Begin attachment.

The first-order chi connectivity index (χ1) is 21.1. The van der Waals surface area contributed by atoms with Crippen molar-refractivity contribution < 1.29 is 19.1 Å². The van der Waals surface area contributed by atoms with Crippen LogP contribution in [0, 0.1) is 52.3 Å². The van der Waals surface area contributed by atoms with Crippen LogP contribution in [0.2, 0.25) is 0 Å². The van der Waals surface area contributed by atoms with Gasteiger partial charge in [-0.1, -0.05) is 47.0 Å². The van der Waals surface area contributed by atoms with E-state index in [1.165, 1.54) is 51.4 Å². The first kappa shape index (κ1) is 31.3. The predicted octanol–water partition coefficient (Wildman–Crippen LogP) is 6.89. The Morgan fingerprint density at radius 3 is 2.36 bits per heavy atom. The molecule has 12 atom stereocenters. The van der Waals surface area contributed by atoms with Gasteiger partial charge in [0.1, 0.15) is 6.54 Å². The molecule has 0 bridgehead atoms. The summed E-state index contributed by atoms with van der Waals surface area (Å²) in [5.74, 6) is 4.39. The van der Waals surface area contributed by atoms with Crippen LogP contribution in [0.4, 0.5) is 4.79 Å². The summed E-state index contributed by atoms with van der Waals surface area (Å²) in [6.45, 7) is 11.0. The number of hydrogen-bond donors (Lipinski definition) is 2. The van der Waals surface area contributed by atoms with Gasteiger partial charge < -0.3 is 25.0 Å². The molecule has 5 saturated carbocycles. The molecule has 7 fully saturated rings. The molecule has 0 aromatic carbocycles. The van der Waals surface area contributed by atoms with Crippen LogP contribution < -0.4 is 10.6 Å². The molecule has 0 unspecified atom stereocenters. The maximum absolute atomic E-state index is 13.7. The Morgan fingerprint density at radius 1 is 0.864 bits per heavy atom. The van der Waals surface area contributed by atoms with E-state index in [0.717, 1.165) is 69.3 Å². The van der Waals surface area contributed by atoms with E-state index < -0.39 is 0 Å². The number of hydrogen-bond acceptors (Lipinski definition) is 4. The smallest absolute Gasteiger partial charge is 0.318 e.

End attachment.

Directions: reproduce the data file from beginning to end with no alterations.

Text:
The first-order chi connectivity index (χ1) is 21.1. The van der Waals surface area contributed by atoms with Crippen molar-refractivity contribution < 1.29 is 19.1 Å². The van der Waals surface area contributed by atoms with Crippen LogP contribution in [0, 0.1) is 52.3 Å². The van der Waals surface area contributed by atoms with Crippen LogP contribution in [0.2, 0.25) is 0 Å². The van der Waals surface area contributed by atoms with Gasteiger partial charge in [-0.1, -0.05) is 47.0 Å². The van der Waals surface area contributed by atoms with E-state index in [1.165, 1.54) is 51.4 Å². The first kappa shape index (κ1) is 31.3. The predicted octanol–water partition coefficient (Wildman–Crippen LogP) is 6.89. The Morgan fingerprint density at radius 3 is 2.36 bits per heavy atom. The molecule has 12 atom stereocenters. The van der Waals surface area contributed by atoms with Gasteiger partial charge in [0.1, 0.15) is 6.54 Å². The molecule has 0 bridgehead atoms. The summed E-state index contributed by atoms with van der Waals surface area (Å²) in [5.74, 6) is 4.39. The van der Waals surface area contributed by atoms with Crippen LogP contribution in [0.4, 0.5) is 4.79 Å². The summed E-state index contributed by atoms with van der Waals surface area (Å²) in [6.45, 7) is 11.0. The number of hydrogen-bond donors (Lipinski definition) is 2. The van der Waals surface area contributed by atoms with Gasteiger partial charge < -0.3 is 25.0 Å². The molecule has 5 saturated carbocycles. The molecule has 7 fully saturated rings. The molecule has 0 aromatic carbocycles. The van der Waals surface area contributed by atoms with Crippen LogP contribution < -0.4 is 10.6 Å². The molecule has 0 unspecified atom stereocenters. The maximum absolute atomic E-state index is 13.7. The Morgan fingerprint density at radius 1 is 0.864 bits per heavy atom. The van der Waals surface area contributed by atoms with E-state index in [0.717, 1.165) is 69.3 Å². The van der Waals surface area contributed by atoms with E-state index < -0.39 is 0 Å². The number of hydrogen-bond acceptors (Lipinski definition) is 4. The smallest absolute Gasteiger partial charge is 0.318 e.